Many U.S. businesses are starting to prepare for phased returns to the workplace. Employers’ planning should consider the impact that various return-to-work approaches may have on their employee benefits and compensation programs and, in addition, how some innovative employee benefits and compensation programs may enhance workplace morale and productivity by assisting employees transitioning back to

As the COVID-19 state of emergency continues, businesses are implementing and considering a variety of employee-related measures to manage the impact of the crisis. While some businesses may avail themselves of payroll protection programs and loans to maintain the status quo, others may be faced with having to implement reductions-in-force (RIFs), furloughs and layoffs.  Added

The closure orders issued by federal and state government authorities across the United States have resulted in the reduction and loss of income for a significant percentage of the U.S. workforce. On March 18, 2020, President Trump signed into law the Families First Coronavirus Response Act (the “Coronavirus Act”), effective April 1, 2020, providing relief

[Updated on April 17, 2020]

As temporary layoffs and furloughs become more prevalent during the COVID-19 outbreak, employers have been asking whether they may allow employees to take hardship distributions under their Section 401(k) plans for expenses and losses resulting from COVID-19.

Under the IRS hardship distribution final regulations, employers were permitted to add

Many employers are looking for ways to assist employees directly impacted by COVID-19 and employees on temporary lay-off or furlough who are exhausting their available paid-time-off (PTO). One option employers often ask about is the feasibility of adopting a leave sharing or leave donation program that would permit employees to donate vacation, sick leave or PTO to employees who need the additional time because they have been impacted by COVID-19. Properly structured, leave donated to a co-worker is a viable option, which will not be taxable to the donor but rather taxable to the co-worker when the leave is actually taken.

Employers generally may offer three different types of leave donation programs: (1) a major disaster leave sharing program (2) leave donations for employees on medical leave; and (3) leave donation to an employer-designated public charity or private foundation. Employees on leave for their own COVID-19 medical treatment could be beneficiaries of a medical leave sharing program; if an employee is not on medical leave, however, donating PTO to the employees would require a major disaster leave sharing program.

Major Disaster Leave Sharing. The current IRS guidance on “major disaster leave sharing programs” can be found under IRS Notice 2006-59. Such a program requires that the President declare a major disaster under Section 401(a) of the Stafford Act (or, as to federal employees only, a major disaster or emergency affecting a sufficient number of federal employees).On March 13, 2020, President Trump declared the COVID-19 outbreak to be an “emergency” under Section 501(b) of the Stafford Act. He did not, however, formally declare it a Section 401(a) “disaster,” but merely stated that he would not preclude the possibility that the COVID-19 outbreak would also rise to a Section 401(a) “disaster.” To fully utilize a major disaster leave sharing program, IRS guidance in the form of an announcement, notice or otherwise, would be welcome.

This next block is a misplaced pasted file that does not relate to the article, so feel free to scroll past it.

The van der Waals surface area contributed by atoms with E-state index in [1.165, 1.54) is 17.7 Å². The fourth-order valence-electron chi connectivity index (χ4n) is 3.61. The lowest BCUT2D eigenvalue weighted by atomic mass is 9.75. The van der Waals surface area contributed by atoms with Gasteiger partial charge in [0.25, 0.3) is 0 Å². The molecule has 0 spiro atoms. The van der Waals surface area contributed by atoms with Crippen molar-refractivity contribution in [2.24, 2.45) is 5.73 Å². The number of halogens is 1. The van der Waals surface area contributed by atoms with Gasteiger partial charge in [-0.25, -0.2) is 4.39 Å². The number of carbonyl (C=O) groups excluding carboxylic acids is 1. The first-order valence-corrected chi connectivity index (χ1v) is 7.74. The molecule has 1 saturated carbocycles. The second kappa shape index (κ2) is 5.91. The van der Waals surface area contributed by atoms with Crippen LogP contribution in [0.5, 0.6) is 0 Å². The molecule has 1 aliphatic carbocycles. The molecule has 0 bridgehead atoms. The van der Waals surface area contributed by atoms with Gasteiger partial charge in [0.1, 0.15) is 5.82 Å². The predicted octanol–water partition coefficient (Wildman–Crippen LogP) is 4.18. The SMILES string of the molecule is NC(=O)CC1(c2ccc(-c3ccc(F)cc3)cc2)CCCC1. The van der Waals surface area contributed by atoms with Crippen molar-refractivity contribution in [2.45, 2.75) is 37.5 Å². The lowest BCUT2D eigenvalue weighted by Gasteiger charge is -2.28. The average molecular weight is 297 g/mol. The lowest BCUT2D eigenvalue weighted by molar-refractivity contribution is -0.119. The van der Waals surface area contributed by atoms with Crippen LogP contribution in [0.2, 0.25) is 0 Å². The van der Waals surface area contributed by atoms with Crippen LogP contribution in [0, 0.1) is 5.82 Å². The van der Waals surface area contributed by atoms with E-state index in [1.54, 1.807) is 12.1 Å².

Continue Reading Employer-Sponsored Leave Sharing or Leave Donation Programs: Benefits Guidance in the Time of COVID-19

During this global health emergency, many employers are facing the necessity of curtailing operations and imposing temporary layoffs or furloughs with their workforce.  As a critical consideration, employers have been asking whether and to what extent they may permit group health care coverage to continue during a period of temporary layoff or furlough.

The following

The Department of Labor (“DOL”) previously announced the applicability date for the DOL’s fiduciary rule (the “Fiduciary Rule”) will be June 9, 2017.  On May 22, 2017, in an opinion piece for the Wall Street Journal, Labor Secretary Alexander Acosta disclosed that, despite the Administration’s agenda of deregulation, the regulators are required to following

A month into the Trump presidency, there have been a number of important statements from the executive branch on the regulation of executive compensation impacting the financial services industry. On February 3, 2017, President Trump issued a statement on the core principles for regulating the U.S. financial system (“Core Principles”). The statement requires the Treasury

I recently coauthored an article in TechLifeSciNews,The Affordable Care Act: Technology Companies Must Continue Compliance Efforts,” with Gretchen Harders, one of my colleagues in the Employee Benefits practice at Epstein Becker Green. 

Following is an excerpt:

Technology companies are in the unique position of developing new products and technologies for the

By Michelle Capezza

The New Jersey Technology Council (NJTC) is a not-for-profit, trade association which focuses on connecting decision-makers and thought-leaders from technology and technology support companies through access to financing opportunities, networking, and business support. Through its programs, the NJTC provides timely business information to help its members grow and succeed and provides forums